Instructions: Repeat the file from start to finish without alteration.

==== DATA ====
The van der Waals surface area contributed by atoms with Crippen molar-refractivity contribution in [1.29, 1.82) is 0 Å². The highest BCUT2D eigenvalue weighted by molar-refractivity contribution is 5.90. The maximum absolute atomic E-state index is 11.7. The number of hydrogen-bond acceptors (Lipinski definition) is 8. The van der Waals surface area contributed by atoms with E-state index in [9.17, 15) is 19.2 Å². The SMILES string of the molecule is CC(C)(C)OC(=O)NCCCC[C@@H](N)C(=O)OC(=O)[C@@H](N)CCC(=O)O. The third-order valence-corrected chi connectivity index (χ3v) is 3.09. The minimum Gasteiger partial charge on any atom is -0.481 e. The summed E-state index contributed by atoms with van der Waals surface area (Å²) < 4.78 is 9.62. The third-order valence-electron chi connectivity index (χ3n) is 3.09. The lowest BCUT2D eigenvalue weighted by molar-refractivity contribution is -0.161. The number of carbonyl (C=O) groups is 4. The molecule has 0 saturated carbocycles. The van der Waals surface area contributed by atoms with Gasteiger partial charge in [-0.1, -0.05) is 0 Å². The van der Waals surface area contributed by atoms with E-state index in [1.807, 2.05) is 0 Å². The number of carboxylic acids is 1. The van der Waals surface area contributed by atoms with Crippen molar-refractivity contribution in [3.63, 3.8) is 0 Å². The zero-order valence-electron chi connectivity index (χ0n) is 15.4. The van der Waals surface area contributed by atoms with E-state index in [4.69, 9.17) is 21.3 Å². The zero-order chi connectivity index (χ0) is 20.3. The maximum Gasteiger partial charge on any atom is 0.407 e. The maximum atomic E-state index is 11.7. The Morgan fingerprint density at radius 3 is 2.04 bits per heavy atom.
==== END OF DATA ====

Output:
The van der Waals surface area contributed by atoms with Crippen molar-refractivity contribution in [1.29, 1.82) is 0 Å². The highest BCUT2D eigenvalue weighted by molar-refractivity contribution is 5.90. The maximum absolute atomic E-state index is 11.7. The number of hydrogen-bond acceptors (Lipinski definition) is 8. The van der Waals surface area contributed by atoms with E-state index in [9.17, 15) is 19.2 Å². The SMILES string of the molecule is CC(C)(C)OC(=O)NCCCC[C@@H](N)C(=O)OC(=O)[C@@H](N)CCC(=O)O. The third-order valence-corrected chi connectivity index (χ3v) is 3.09. The minimum Gasteiger partial charge on any atom is -0.481 e. The summed E-state index contributed by atoms with van der Waals surface area (Å²) < 4.78 is 9.62. The third-order valence-electron chi connectivity index (χ3n) is 3.09. The lowest BCUT2D eigenvalue weighted by molar-refractivity contribution is -0.161. The number of carbonyl (C=O) groups is 4. The molecule has 0 saturated carbocycles. The van der Waals surface area contributed by atoms with Gasteiger partial charge in [-0.1, -0.05) is 0 Å². The van der Waals surface area contributed by atoms with E-state index in [1.807, 2.05) is 0 Å². The number of carboxylic acids is 1. The van der Waals surface area contributed by atoms with Crippen molar-refractivity contribution in [3.63, 3.8) is 0 Å². The zero-order valence-electron chi connectivity index (χ0n) is 15.4. The van der Waals surface area contributed by atoms with E-state index in [4.69, 9.17) is 21.3 Å². The zero-order chi connectivity index (χ0) is 20.3. The maximum Gasteiger partial charge on any atom is 0.407 e. The maximum atomic E-state index is 11.7. The Morgan fingerprint density at radius 3 is 2.04 bits per heavy atom.